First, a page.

Dubai SME, the agency of the Department of Economic Development (DED) mandated to develop the small and medium enterprise (SME) sector, has released a comprehensive report on the state of the Dubai SME sector covering the si ze, composition, profile and characteristics of SMEs.
The first-of-its-kind report follows a survey of 500 SMEs across varied sectors, financial analyses of over 300 SMEs as well as interviews, and it comprises a detailed analysis of the economic relevance and business performance of SMEs, based on Dubai’s official SME definition.
Aimed to provide a multi-dimensional overview of the SME sector in Dubai, the report will help people working in the realms of policy, human resource development, technology solutions, corporate governance strategies, banking and financial services to evaluate the prevailing trends and needs in the sector, and respond accordingly.
“A report on the state of SMEs in Dubai is essential to enabling this vital sector attract due attention and achieve the goals envisioned for this sector. Having pioneered an official SME definition the natural next step for Dubai is indeed to highlight the potential and gaps in the sector for appropriate action by all concerned,” says Sami Al Qamzi, director general of DED.
Underlining the role of SMEs in economic activity, job creation and promoting innovations Al Qamzi adds that while 95% of the establishments in Dubai are SMEs, 72% among them are micro enterprises, which shows their significance in nurturing entrepreneurial start-ups and new business models.
“The total contribution of SMEs to Dubai’s gross domestic product (GDP) stands at 40% and these enterprises are a growing presence in sectors that drive growth in Dubai. Sector-wise, trading SMEs account for 47% of the total GDP contribution with services and manufacturing following with 41% and 13%, respectively,” says Al Qamzi.
Abdul Baset Al Janahi, CEO of Dubai SME, says the report will serve as a reference for all stakeholders in economic development at the federal and local levels besides providing strategic inputs for the five-year strategic plan of Dubai SME, which is in the pipeline.
“The report brings valuable insights – it shows that the SME sector in Dubai is critical to the emirate’s economic dynamism and has immense opportunities for future; it also shows there is room for improvement at the individual SME level, especially in terms of competitiveness and investment in human resources, innovations and transparency, to name a few,” says Al Janahi.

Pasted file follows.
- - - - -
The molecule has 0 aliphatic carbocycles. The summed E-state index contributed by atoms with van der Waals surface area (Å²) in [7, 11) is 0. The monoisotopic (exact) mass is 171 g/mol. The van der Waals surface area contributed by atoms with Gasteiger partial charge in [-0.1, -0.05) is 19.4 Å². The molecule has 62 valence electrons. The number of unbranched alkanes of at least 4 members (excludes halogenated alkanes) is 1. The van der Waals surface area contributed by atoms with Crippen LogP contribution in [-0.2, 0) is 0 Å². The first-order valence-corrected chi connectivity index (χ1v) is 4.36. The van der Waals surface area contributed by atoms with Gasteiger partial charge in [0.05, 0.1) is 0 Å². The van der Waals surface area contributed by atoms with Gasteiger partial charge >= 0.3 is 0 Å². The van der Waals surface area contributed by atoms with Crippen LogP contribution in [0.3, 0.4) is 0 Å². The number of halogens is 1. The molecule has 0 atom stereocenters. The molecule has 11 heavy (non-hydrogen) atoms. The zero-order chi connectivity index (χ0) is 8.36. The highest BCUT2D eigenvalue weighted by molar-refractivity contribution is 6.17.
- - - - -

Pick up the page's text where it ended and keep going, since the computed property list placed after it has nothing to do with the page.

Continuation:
The report reveals that 57% of the SMEs operate in trading while 35% are involved in the services sector. However, service firms are the leading SME employers with 51% of the workforce, followed by the trading sector which comes second with 33%. The manufacturing sector, too, shows strong prospects with 16% of the workforce.
Human resource consultants as well as training firms and information technology (IT) firms have significant opportunities in the local SME sector as focus on efficiencies and adoption of IT solutions is apparently insufficient, often leading to low SME productivity.
The report says the productivity per person (PPP) among Dubai SMEs is $30,500, lower than in other trading and service-oriented economies like Singapore ($106,600) and South Korea ($58,300). Only 21% of the SMEs use advanced IT systems, and 25% have dedicated staff or units for employee welfare. But 72% of the SMEs said they evaluate and reward employee performance on a regular basis.
Comparatively low debt obligations help SMEs in Dubai’s manufacturing sector to have gross margin ratios of 30-40% of their net revenues while the highest margin ratio for services firms is 10-22%, and that for trading firms is 10-14%.
The survey also shows a high export orientation among local SMEs as 51% of them draw some part of their revenues from regional and international markets. Moreover, 60% of Dubai SMEs have more than 20% of their sales revenues provided by export markets.
Even though they have an inherent capacity to drive innovations, SMEs in Dubai score low in terms of dedicated budgets for research and development. Overall 13% of the survey respondents said they have implemented some kind of innovation with the share rising up to 29% among manufacturing companies.
Manufacturing SMEs have comparatively higher orientation to corporate governance in Dubai as 26% of them have a formal organisation structure or audited financial statements, as against 18% services firms and 14% trading companies. Exposure to external financing among local SMEs remains low and personal wealth remains the major source of capital. Only 10% of the SMEs said they have accessed long-term capital financing.
The scalability potential of local SMEs also remains at a low level, with 77% already running to 50% capacity. Only 19% said they are favourably placed to expand as cost remains a limiting factor even when they see growth opportunities.
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